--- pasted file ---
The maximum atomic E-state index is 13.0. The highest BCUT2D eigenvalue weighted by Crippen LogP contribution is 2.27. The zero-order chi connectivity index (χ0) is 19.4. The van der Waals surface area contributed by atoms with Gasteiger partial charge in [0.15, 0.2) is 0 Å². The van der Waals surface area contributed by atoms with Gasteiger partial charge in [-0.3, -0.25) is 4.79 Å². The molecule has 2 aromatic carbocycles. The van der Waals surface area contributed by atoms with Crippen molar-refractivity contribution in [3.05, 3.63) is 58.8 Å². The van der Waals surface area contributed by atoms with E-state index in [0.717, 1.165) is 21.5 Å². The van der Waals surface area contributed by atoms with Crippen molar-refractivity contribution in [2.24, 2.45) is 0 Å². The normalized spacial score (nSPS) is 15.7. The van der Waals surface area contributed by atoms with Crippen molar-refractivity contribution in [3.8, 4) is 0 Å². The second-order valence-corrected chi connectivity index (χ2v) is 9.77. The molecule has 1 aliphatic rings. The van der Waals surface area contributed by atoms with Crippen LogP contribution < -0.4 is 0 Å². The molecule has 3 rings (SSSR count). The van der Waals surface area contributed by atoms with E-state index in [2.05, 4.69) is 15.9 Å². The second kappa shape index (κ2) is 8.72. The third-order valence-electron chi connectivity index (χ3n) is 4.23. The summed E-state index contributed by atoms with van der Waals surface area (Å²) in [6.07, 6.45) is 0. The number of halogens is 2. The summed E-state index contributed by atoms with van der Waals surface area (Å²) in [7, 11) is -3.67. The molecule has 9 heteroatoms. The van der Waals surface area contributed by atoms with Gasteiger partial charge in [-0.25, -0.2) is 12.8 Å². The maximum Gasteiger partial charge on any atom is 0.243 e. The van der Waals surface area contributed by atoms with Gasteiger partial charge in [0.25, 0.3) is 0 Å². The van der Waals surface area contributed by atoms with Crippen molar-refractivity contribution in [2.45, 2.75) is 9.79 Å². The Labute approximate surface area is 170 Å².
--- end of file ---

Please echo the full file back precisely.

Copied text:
The maximum atomic E-state index is 13.0. The highest BCUT2D eigenvalue weighted by Crippen LogP contribution is 2.27. The zero-order chi connectivity index (χ0) is 19.4. The van der Waals surface area contributed by atoms with Gasteiger partial charge in [0.15, 0.2) is 0 Å². The van der Waals surface area contributed by atoms with Gasteiger partial charge in [-0.3, -0.25) is 4.79 Å². The molecule has 2 aromatic carbocycles. The van der Waals surface area contributed by atoms with Crippen molar-refractivity contribution in [3.05, 3.63) is 58.8 Å². The van der Waals surface area contributed by atoms with E-state index in [0.717, 1.165) is 21.5 Å². The van der Waals surface area contributed by atoms with Crippen molar-refractivity contribution in [2.24, 2.45) is 0 Å². The normalized spacial score (nSPS) is 15.7. The van der Waals surface area contributed by atoms with Crippen molar-refractivity contribution in [3.8, 4) is 0 Å². The second-order valence-corrected chi connectivity index (χ2v) is 9.77. The molecule has 1 aliphatic rings. The van der Waals surface area contributed by atoms with Crippen LogP contribution < -0.4 is 0 Å². The molecule has 3 rings (SSSR count). The van der Waals surface area contributed by atoms with E-state index in [2.05, 4.69) is 15.9 Å². The second kappa shape index (κ2) is 8.72. The third-order valence-electron chi connectivity index (χ3n) is 4.23. The summed E-state index contributed by atoms with van der Waals surface area (Å²) in [6.07, 6.45) is 0. The number of halogens is 2. The summed E-state index contributed by atoms with van der Waals surface area (Å²) in [7, 11) is -3.67. The molecule has 9 heteroatoms. The van der Waals surface area contributed by atoms with Gasteiger partial charge in [-0.25, -0.2) is 12.8 Å². The maximum Gasteiger partial charge on any atom is 0.243 e. The van der Waals surface area contributed by atoms with Gasteiger partial charge in [0.25, 0.3) is 0 Å². The van der Waals surface area contributed by atoms with Crippen molar-refractivity contribution in [2.45, 2.75) is 9.79 Å². The Labute approximate surface area is 170 Å².